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Tag: President Obama

President Obama Chooses New Head of DOJ’s Civil Rights Division

Vanita Gupta

By Steve Neavling
ticklethewire.com

A top lawyer for the ACLU is President Obama’s choice to head the civil rights division of the Justice Department, a position that has been without a permanent leaders for more than a year, the Washington Post reports.

Vanita Gupta, 39,will become the acting head of the division Wednesday.

A longtime civil rights lawyer, Gupta brings a lot of experience with her. She is the deputy legal director for the ACLU.

The Post reports that Obama plans to nominate Gupta to be the permanent assistant attorney general for civil rights.

It’s an important position that oversees voting and civil rights investigations.

Born in the Philadelphia area to immigrant parents, Gupta has been lauded for her civil rights work, especially on prison reform, the Post wrote.

Column: Americans Have Little Reason to Trust Secret Service After Recent Blunders

secret service photo

By Glenn Harlan Reynolds
USA Today Column

There’s a connection between the Secret Service’s Colombian hooker scandal and Americans’ increased worry about Ebola. Both have to do with trust.

Until recently, if you’d asked Americans to pick government institutions characterized by efficiency and professionalism, the Centers for Disease Control and Prevention and the Secret Service would likely have been at the top of the list. In both cases, recent evidence now suggests otherwise. And that’s especially destructive because both agencies depend on trust to do their jobs.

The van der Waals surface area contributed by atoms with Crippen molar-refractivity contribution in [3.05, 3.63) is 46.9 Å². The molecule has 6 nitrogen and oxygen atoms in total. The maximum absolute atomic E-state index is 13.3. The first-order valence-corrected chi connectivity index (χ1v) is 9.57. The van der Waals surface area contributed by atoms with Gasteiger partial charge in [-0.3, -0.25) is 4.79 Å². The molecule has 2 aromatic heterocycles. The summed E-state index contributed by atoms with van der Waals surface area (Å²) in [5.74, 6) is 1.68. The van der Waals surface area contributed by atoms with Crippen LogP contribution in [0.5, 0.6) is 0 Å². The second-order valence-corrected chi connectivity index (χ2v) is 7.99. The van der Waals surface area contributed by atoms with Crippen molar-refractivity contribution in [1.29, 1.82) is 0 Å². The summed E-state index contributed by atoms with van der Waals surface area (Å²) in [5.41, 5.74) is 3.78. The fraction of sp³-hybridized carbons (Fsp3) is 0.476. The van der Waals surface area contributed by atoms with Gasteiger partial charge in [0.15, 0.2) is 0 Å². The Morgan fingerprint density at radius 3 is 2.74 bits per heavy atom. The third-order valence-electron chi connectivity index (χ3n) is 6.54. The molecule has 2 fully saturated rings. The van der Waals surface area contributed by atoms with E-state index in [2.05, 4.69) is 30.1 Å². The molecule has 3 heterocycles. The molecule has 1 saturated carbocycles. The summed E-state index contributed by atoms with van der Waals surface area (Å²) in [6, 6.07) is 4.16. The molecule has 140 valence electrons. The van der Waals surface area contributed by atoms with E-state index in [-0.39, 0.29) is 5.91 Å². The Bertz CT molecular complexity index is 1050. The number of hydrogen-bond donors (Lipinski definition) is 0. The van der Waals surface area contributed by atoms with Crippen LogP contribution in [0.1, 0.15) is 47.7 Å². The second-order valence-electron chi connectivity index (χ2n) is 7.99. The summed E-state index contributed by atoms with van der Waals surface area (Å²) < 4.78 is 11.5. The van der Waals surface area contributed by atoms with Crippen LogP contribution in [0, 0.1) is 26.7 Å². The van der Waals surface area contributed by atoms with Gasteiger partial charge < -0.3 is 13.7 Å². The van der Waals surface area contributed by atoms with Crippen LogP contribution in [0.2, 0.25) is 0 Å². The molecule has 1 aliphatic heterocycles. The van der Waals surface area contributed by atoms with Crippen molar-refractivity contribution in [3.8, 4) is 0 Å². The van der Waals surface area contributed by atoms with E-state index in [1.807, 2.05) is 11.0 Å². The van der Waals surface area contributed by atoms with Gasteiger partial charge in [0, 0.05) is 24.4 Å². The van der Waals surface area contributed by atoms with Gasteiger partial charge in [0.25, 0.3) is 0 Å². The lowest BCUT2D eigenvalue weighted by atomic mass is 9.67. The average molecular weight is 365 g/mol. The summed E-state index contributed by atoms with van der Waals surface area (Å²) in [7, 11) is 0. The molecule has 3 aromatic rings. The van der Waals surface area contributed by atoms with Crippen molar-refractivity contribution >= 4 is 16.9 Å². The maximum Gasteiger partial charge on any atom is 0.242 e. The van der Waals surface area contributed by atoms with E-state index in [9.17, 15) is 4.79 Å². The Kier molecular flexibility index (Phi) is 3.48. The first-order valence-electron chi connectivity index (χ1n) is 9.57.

In the case of the Secret Service, the story comes in two parts — first, the 2012 scandal involving Secret Service agents boozing and carousing with prostitutes in Cartagena, Colombia, ahead of a visit by President Obama, and second, the apparent coverup that gave favored treatment to a White House worker who was the son of an Obama donor.

Prostitution is legal in parts of Colombia, but Secret Service agents aren’t supposed to be getting drunk and cavorting with hookers while on official business, as that poses an obvious risk to security. When the scandal broke, nearly two dozen Secret Service agents and members of the military on the advance team were fired or punished. Butone person got a pass — a White House advance team employee who had a woman, who advertises herself as a hooker, overnight in his room. According to investigators, they got pressure from the White House to delay the report until after the 2012 election, and to “withhold and alter certain information in the report of investigation because it was potentially embarrassing to the administration.”